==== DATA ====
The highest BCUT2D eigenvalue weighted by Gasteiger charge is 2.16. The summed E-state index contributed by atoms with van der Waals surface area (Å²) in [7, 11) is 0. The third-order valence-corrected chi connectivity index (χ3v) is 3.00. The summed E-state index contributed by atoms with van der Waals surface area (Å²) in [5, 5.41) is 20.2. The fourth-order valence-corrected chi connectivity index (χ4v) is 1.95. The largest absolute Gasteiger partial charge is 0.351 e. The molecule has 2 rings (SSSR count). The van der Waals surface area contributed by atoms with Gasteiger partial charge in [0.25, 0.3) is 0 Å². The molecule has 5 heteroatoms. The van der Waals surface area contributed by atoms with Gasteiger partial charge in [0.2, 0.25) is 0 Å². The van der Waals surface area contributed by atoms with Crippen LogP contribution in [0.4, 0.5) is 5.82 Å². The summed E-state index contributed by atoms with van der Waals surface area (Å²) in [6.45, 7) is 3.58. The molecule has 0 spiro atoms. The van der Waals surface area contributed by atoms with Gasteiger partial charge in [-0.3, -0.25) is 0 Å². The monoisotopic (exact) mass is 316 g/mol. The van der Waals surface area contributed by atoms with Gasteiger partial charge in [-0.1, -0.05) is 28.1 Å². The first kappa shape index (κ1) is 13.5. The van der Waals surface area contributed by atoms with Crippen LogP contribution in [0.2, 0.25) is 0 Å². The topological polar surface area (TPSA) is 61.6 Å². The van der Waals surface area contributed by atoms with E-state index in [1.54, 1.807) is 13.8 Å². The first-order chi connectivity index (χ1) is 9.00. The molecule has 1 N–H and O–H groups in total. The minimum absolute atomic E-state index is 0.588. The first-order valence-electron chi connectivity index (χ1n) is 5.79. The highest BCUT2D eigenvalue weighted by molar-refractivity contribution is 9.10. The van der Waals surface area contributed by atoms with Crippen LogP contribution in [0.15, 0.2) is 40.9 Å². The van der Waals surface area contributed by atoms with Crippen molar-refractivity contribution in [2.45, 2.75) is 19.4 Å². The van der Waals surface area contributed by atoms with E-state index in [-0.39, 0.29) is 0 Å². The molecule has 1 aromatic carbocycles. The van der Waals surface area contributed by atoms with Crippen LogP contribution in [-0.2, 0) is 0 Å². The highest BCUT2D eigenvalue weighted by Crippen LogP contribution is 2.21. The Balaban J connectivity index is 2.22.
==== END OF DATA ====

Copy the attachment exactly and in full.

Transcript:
The highest BCUT2D eigenvalue weighted by Gasteiger charge is 2.16. The summed E-state index contributed by atoms with van der Waals surface area (Å²) in [7, 11) is 0. The third-order valence-corrected chi connectivity index (χ3v) is 3.00. The summed E-state index contributed by atoms with van der Waals surface area (Å²) in [5, 5.41) is 20.2. The fourth-order valence-corrected chi connectivity index (χ4v) is 1.95. The largest absolute Gasteiger partial charge is 0.351 e. The molecule has 2 rings (SSSR count). The van der Waals surface area contributed by atoms with Gasteiger partial charge in [0.25, 0.3) is 0 Å². The molecule has 5 heteroatoms. The van der Waals surface area contributed by atoms with Gasteiger partial charge in [0.2, 0.25) is 0 Å². The van der Waals surface area contributed by atoms with Crippen LogP contribution in [0.4, 0.5) is 5.82 Å². The summed E-state index contributed by atoms with van der Waals surface area (Å²) in [6.45, 7) is 3.58. The molecule has 0 spiro atoms. The van der Waals surface area contributed by atoms with Gasteiger partial charge in [-0.3, -0.25) is 0 Å². The monoisotopic (exact) mass is 316 g/mol. The van der Waals surface area contributed by atoms with Gasteiger partial charge in [-0.1, -0.05) is 28.1 Å². The first kappa shape index (κ1) is 13.5. The van der Waals surface area contributed by atoms with Crippen LogP contribution in [0.2, 0.25) is 0 Å². The topological polar surface area (TPSA) is 61.6 Å². The van der Waals surface area contributed by atoms with E-state index in [1.54, 1.807) is 13.8 Å². The first-order chi connectivity index (χ1) is 9.00. The molecule has 1 N–H and O–H groups in total. The minimum absolute atomic E-state index is 0.588. The first-order valence-electron chi connectivity index (χ1n) is 5.79. The highest BCUT2D eigenvalue weighted by molar-refractivity contribution is 9.10. The van der Waals surface area contributed by atoms with Crippen LogP contribution in [0.15, 0.2) is 40.9 Å². The van der Waals surface area contributed by atoms with Crippen molar-refractivity contribution in [2.45, 2.75) is 19.4 Å². The van der Waals surface area contributed by atoms with E-state index in [-0.39, 0.29) is 0 Å². The molecule has 1 aromatic carbocycles. The van der Waals surface area contributed by atoms with Crippen LogP contribution in [-0.2, 0) is 0 Å². The highest BCUT2D eigenvalue weighted by Crippen LogP contribution is 2.21. The Balaban J connectivity index is 2.22.